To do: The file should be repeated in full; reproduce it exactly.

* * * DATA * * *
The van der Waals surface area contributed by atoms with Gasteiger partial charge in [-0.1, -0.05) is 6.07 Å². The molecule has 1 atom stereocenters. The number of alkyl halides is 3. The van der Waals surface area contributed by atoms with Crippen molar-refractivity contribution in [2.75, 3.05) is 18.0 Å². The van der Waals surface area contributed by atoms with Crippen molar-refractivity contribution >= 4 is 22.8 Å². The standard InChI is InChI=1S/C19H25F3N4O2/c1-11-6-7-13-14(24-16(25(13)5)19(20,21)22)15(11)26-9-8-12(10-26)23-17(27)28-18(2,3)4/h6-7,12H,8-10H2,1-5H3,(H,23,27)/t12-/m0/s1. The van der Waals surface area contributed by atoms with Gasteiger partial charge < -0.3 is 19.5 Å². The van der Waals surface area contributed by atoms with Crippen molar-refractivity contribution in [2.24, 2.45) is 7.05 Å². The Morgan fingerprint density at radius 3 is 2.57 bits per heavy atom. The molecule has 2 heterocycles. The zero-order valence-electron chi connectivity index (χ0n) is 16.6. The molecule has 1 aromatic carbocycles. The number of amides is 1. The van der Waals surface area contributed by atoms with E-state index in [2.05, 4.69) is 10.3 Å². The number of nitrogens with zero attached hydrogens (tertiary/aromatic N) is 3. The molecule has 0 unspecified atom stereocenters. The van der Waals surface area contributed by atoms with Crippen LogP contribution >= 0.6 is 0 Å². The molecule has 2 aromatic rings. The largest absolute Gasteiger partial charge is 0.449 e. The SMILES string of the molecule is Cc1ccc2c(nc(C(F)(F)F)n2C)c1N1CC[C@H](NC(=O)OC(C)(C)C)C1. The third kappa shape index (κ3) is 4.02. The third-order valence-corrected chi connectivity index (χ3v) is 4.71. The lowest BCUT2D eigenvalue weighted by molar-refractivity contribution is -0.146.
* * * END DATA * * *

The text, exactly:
The van der Waals surface area contributed by atoms with Gasteiger partial charge in [-0.1, -0.05) is 6.07 Å². The molecule has 1 atom stereocenters. The number of alkyl halides is 3. The van der Waals surface area contributed by atoms with Crippen molar-refractivity contribution in [2.75, 3.05) is 18.0 Å². The van der Waals surface area contributed by atoms with Crippen molar-refractivity contribution >= 4 is 22.8 Å². The standard InChI is InChI=1S/C19H25F3N4O2/c1-11-6-7-13-14(24-16(25(13)5)19(20,21)22)15(11)26-9-8-12(10-26)23-17(27)28-18(2,3)4/h6-7,12H,8-10H2,1-5H3,(H,23,27)/t12-/m0/s1. The van der Waals surface area contributed by atoms with Gasteiger partial charge < -0.3 is 19.5 Å². The van der Waals surface area contributed by atoms with Crippen molar-refractivity contribution in [2.24, 2.45) is 7.05 Å². The Morgan fingerprint density at radius 3 is 2.57 bits per heavy atom. The molecule has 2 heterocycles. The zero-order valence-electron chi connectivity index (χ0n) is 16.6. The molecule has 1 aromatic carbocycles. The number of amides is 1. The van der Waals surface area contributed by atoms with E-state index in [2.05, 4.69) is 10.3 Å². The number of nitrogens with zero attached hydrogens (tertiary/aromatic N) is 3. The molecule has 0 unspecified atom stereocenters. The van der Waals surface area contributed by atoms with Crippen LogP contribution >= 0.6 is 0 Å². The molecule has 2 aromatic rings. The largest absolute Gasteiger partial charge is 0.449 e. The SMILES string of the molecule is Cc1ccc2c(nc(C(F)(F)F)n2C)c1N1CC[C@H](NC(=O)OC(C)(C)C)C1. The third kappa shape index (κ3) is 4.02. The third-order valence-corrected chi connectivity index (χ3v) is 4.71. The lowest BCUT2D eigenvalue weighted by molar-refractivity contribution is -0.146.